Startup Company Proposes Takeover Offer for HEI, Would End Fossil Fuel Generation within 10 Years

It’s arguably the biggest energy-related story in Hawaii of this young century. Startup company Kuokoa Inc. has announced its intention to buy out Hawaii Electric Industries (HEI) and take it private, create a statewide electricity rate of 20 cents per kilowatthour and phase out all fossil fuel power generation within a decade.

Call it what you will – one skeptic calls it “a comedy” – but Kuokoa’s plan on its surface is enough to make hearts beat faster for those who thought getting off oil for electrical generation in Hawaii might take four decades, not one.

Kuokoa’s website is in a holding pattern with nothing beyond the home page; what little information is available on the plan was found online first at Honolulu-based Civil Beat and later at the Honolulu Star-Advertiser and Pacific Business News. Civil Beat continues to be out in front and posted an update on HEI's initial reaction to the proposed takeover.
4:45 PM UPDATE: Hawaiian Electric Company and Castle & Cooke have signed a Power Purchase Agreement for wind energy generated on the island of Lanai.  HECO's press release has details.
According to those sources, Kuokoa’s leadership includes Big Island farmer Richard Ha, chairman; venture capitalist Roald Marth, CEO, and Ted Peck, president. Today is Peck’s last day as State Energy Administrator.

Will HEI Turn 30?

Whether HEI will reach it’s 30th anniversary in June remains to be seen. The holding company was formed in the summer of 1981, a creation of Hawaiian Electric Company’s president and CEO C. Dudley Pratt, Jr. We wrote about Pratt's HEI career in May after his death.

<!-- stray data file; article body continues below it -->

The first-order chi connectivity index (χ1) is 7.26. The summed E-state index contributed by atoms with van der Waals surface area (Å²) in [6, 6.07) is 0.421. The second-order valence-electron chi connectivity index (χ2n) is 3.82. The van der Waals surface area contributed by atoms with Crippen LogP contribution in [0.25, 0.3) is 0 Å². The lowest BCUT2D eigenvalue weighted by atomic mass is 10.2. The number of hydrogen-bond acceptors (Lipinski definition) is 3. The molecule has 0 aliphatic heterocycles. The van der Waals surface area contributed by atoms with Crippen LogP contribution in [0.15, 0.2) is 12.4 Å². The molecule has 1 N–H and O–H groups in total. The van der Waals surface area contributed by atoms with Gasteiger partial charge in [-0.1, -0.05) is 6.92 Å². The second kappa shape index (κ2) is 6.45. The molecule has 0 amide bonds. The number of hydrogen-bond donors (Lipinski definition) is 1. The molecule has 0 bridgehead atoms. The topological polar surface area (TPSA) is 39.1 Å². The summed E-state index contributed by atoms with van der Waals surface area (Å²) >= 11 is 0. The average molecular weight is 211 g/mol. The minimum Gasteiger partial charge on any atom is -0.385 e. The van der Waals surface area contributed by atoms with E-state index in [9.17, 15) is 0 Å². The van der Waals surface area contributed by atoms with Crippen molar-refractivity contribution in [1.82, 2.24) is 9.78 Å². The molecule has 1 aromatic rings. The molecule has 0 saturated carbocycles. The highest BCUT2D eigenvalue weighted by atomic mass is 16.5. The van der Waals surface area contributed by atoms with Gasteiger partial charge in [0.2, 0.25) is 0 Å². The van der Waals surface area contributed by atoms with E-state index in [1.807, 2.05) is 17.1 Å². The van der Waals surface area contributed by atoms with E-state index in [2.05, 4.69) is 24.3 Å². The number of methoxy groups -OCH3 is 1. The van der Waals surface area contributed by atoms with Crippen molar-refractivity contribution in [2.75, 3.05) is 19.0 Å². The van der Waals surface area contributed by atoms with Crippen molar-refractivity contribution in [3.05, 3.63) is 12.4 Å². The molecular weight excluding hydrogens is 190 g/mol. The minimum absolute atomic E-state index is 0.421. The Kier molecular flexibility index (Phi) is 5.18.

Pratt anticipated Hawaii’s green energy revolution even before he was elevated to HECO’s corner office earlier that year, and he set about to implement a diversification plan for the state’s largest utility that he first wrote as an MBA student at the University of Hawaii.

HEI became the parent company of HECO, which had the Maui and Big Island utilities as subsidiaries and still does. Other HEI subsidiaries were created, starting with Hawaiian Electric Renewable Systems, the vehicle for building a wind farm in the hills above Kahuku.

Pratt envisioned HEI as the provider of essential services to Hawaii’s population, and he expanded HEI by acquiring American Savings Bank, Hawaiian Tug & Barge and Young Brothers (inter-island cargo shipping). HTB and YB were acquired by SaltChuk Resources, Inc. of Seattle, WA in 1999, but ASB is still owned by HEI.

The 10-Year Plan

Kuokoa reportedly intends to sell the savings bank, but the most eye-catching part of its plan is the company’s intention to “write off HEI’S fossil-fuel burning assets and invest billions to convert the power-generating system to entirely renewable energy within 10 years,” according to the Star-Advertiser report.

If achieved, this plan would leave the Hawaii Clean Energy Initiative in its dust – a plan Peck was central to helping create among signatories HEI, the State of Hawaii and the U.S. Department of Energy.

HCEI’s current goal is to curb fossil fuel dependence for power generation to 30 percent by 2030, with renewable energy supplying 40 percent and conservation accounting for a 30-percent reduction in demand. Hitting the Target Zero Goal within 10 years seems remarkably ambitious – enough so to fire the imaginations of those who recognize oil’s stranglehold on the state and its people.